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What If I Don't Know Anyone to Serve as My Executor?

Posted by Joel Beck | Jul 27, 2021 | 0 Comments

One of the most common obstacles to completing one's estate planning is determining who will serve in the roles of Executor, Trustee, Agent, or Guardian. The people who take on these responsibilities will have the authority to manage your probate estate, manage your affairs and make medical decisions for you if you are incapacitated, and care for your children and any assets left for them after your death.

As we discussed here, sometimes people have trouble choosing their agents because they view these roles sentimentally and want to please and include their loved ones rather than pick the right people for the right jobs.

While choosing from among trusted family members and loved ones to fill these roles is a challenge, in some situations the obstacle to overcome is that there are no suitable candidates in a person's life. This can happen for a variety of reasons. Perhaps one's children and extended family live far away, or he or she has no children or extended family. Or, one has family members close by, but they are simply not capable or trustworthy to take on these responsibilities. This is of particular concern for those who have young children but have no one in their life whom they trust to care for and manage their children's assets in the event of their death.

Whatever the reason, people often let this dilemma prevent them from completing their estate planning. They see no options, and, whether they intend to or are simply not aware that this will be the case, decide to allow the state to make these decisions for them when the need arises. With no plan in place, the court will oversee the distribution of their estate upon their death and appoint people to fill other fiduciary roles should they become incapacitated—and they will have no say over who is appointed.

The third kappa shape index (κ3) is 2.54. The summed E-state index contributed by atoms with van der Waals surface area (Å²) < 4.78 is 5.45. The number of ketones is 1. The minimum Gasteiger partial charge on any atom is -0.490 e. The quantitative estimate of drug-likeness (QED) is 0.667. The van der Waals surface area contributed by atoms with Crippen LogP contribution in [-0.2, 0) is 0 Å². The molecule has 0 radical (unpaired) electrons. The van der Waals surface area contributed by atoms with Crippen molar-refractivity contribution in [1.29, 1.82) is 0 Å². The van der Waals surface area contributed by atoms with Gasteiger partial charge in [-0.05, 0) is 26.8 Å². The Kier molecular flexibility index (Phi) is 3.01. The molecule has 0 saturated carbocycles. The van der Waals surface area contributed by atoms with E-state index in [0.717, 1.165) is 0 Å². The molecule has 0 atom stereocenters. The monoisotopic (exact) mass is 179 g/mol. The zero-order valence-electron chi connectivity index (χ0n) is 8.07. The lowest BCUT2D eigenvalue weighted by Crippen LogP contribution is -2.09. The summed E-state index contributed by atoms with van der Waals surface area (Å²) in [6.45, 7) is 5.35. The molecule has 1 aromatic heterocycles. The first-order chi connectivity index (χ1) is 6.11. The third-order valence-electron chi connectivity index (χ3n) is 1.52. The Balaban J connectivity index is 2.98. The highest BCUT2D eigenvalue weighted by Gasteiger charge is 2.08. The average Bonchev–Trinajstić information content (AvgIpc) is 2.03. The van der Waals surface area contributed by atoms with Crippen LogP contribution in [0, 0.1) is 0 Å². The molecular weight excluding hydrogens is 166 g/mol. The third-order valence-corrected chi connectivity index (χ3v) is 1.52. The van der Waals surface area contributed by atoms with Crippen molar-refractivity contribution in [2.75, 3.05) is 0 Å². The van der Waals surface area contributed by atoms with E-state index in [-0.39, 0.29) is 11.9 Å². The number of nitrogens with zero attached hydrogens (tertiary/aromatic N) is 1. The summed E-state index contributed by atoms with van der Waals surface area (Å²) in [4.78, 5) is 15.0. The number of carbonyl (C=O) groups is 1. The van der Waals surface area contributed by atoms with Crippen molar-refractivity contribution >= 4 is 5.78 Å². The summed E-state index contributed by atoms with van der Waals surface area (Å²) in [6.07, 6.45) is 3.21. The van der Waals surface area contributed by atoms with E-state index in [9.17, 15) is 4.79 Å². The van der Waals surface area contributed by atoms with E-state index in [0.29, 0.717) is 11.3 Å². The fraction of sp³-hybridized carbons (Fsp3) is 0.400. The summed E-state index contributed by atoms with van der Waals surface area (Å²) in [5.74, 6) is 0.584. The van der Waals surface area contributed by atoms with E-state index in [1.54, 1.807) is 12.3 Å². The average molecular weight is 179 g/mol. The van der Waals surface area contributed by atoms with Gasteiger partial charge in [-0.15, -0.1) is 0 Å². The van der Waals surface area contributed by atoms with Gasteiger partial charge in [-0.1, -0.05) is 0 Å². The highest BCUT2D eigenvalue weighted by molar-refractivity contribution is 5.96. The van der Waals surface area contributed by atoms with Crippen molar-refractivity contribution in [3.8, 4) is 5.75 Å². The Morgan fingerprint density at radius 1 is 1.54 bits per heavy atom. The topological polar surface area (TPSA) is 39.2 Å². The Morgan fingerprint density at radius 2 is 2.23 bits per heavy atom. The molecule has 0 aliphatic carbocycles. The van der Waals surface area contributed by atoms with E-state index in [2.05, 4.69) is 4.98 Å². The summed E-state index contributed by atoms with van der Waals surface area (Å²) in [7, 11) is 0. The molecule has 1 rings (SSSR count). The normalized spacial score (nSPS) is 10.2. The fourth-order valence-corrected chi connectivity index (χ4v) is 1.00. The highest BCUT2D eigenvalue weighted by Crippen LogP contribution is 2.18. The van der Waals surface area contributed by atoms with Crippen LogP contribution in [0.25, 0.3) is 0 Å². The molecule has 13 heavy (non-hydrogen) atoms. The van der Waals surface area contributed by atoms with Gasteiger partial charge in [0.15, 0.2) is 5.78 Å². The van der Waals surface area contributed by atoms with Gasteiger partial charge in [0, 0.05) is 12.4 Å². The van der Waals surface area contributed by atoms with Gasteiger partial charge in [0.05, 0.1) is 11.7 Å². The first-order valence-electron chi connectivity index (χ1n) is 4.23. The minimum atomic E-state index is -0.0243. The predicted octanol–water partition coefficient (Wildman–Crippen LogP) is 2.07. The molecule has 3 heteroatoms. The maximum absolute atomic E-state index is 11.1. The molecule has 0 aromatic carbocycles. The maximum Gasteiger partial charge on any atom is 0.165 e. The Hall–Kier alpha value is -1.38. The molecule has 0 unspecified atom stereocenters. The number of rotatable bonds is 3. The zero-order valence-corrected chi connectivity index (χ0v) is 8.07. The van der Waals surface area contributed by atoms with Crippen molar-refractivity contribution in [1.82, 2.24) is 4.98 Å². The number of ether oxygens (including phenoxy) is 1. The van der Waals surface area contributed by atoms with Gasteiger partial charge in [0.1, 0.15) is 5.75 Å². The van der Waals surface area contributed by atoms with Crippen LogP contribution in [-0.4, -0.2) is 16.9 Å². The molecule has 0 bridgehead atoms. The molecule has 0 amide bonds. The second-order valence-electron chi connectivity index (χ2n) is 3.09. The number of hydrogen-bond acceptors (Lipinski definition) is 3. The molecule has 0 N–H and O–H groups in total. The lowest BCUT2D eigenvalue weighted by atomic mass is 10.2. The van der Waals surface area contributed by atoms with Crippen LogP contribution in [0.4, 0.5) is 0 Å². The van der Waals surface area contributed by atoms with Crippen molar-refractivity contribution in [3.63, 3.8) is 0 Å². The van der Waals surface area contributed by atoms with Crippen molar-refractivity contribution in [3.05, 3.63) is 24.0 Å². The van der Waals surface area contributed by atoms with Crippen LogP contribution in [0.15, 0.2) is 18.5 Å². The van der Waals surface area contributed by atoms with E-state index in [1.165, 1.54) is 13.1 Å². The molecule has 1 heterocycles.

But there are other options.

If you have no one in your life that you can trust with these responsibilities, there are professional executors and trustees who can help you. Many banks and investment firms have trust services departments, who can step in—whether as a primary or backup agent—and manage your estate and affairs for you if needed.

These professional executors can also be a valuable resource when a family situation and relationships are such that conflict may arise when decisions must be made on your behalf in the event of your death, disability, or incapacitation. Choosing third-party professional fiduciaries can help alleviate tensions and ensure that you and your wishes will be honored.

If you find yourself with no trusted candidates to act as your agent, we can help you get in contact with these professional executors and decide which services will be the best fit for your situation. Know that if you do not complete your planning, the courts will appoint someone to act in these roles for you, possibly even people you were trying to avoid in the first place.

Don't leave yourself and your loved ones unprotected without an estate plan. At Peach State Wills and Trusts, we can help you decide who in your life can best serve in your fiduciary roles or connect you with alternative options such as professional executors and trustees. Give us a call at (678) 344-5342 to discuss your situation today.

About the Author

Joel Beck

Joel Beck founded The Beck Law Firm, LLC in 2007. His firm focused on business law and estate planning needs of clients, two areas that he was drawn to based upon personal and business experiences in his life, including a ten-year career at NASD (now known as FINRA).

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At Peach State Wills and Trusts, a division of The Beck Law Firm, LLC, we're committed to answering your questions about wills, trusts, powers of attorney, healthcare directives and business planning issues in Georgia.

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